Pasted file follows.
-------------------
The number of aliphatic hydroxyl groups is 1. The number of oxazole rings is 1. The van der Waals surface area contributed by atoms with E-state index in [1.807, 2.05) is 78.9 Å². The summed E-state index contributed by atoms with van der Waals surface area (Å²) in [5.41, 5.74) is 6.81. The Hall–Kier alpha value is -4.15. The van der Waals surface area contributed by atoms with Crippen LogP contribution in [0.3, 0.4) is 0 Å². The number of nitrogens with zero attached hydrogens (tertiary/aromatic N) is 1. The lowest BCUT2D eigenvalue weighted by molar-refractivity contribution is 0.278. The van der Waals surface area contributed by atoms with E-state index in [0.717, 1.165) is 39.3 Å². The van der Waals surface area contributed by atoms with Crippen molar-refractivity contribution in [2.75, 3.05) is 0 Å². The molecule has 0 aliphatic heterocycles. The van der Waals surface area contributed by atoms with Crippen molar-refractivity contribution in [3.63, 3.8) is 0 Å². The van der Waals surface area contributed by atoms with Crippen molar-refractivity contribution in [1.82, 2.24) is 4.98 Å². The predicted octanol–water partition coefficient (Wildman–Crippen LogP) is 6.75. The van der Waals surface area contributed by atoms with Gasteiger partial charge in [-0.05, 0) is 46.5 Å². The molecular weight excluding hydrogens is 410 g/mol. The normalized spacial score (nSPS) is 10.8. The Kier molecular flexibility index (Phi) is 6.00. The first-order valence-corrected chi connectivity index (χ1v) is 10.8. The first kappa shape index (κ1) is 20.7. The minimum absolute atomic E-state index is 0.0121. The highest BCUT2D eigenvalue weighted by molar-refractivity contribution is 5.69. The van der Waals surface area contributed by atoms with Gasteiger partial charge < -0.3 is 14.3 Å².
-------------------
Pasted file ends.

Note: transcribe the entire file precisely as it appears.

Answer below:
The number of aliphatic hydroxyl groups is 1. The number of oxazole rings is 1. The van der Waals surface area contributed by atoms with E-state index in [1.807, 2.05) is 78.9 Å². The summed E-state index contributed by atoms with van der Waals surface area (Å²) in [5.41, 5.74) is 6.81. The Hall–Kier alpha value is -4.15. The van der Waals surface area contributed by atoms with Crippen LogP contribution in [0.3, 0.4) is 0 Å². The number of nitrogens with zero attached hydrogens (tertiary/aromatic N) is 1. The lowest BCUT2D eigenvalue weighted by molar-refractivity contribution is 0.278. The van der Waals surface area contributed by atoms with E-state index in [0.717, 1.165) is 39.3 Å². The van der Waals surface area contributed by atoms with Crippen molar-refractivity contribution in [2.75, 3.05) is 0 Å². The molecule has 0 aliphatic heterocycles. The van der Waals surface area contributed by atoms with Crippen molar-refractivity contribution in [3.63, 3.8) is 0 Å². The van der Waals surface area contributed by atoms with Crippen molar-refractivity contribution in [1.82, 2.24) is 4.98 Å². The predicted octanol–water partition coefficient (Wildman–Crippen LogP) is 6.75. The van der Waals surface area contributed by atoms with Gasteiger partial charge in [-0.05, 0) is 46.5 Å². The molecular weight excluding hydrogens is 410 g/mol. The normalized spacial score (nSPS) is 10.8. The Kier molecular flexibility index (Phi) is 6.00. The first-order valence-corrected chi connectivity index (χ1v) is 10.8. The first kappa shape index (κ1) is 20.7. The minimum absolute atomic E-state index is 0.0121. The highest BCUT2D eigenvalue weighted by molar-refractivity contribution is 5.69. The van der Waals surface area contributed by atoms with Gasteiger partial charge < -0.3 is 14.3 Å².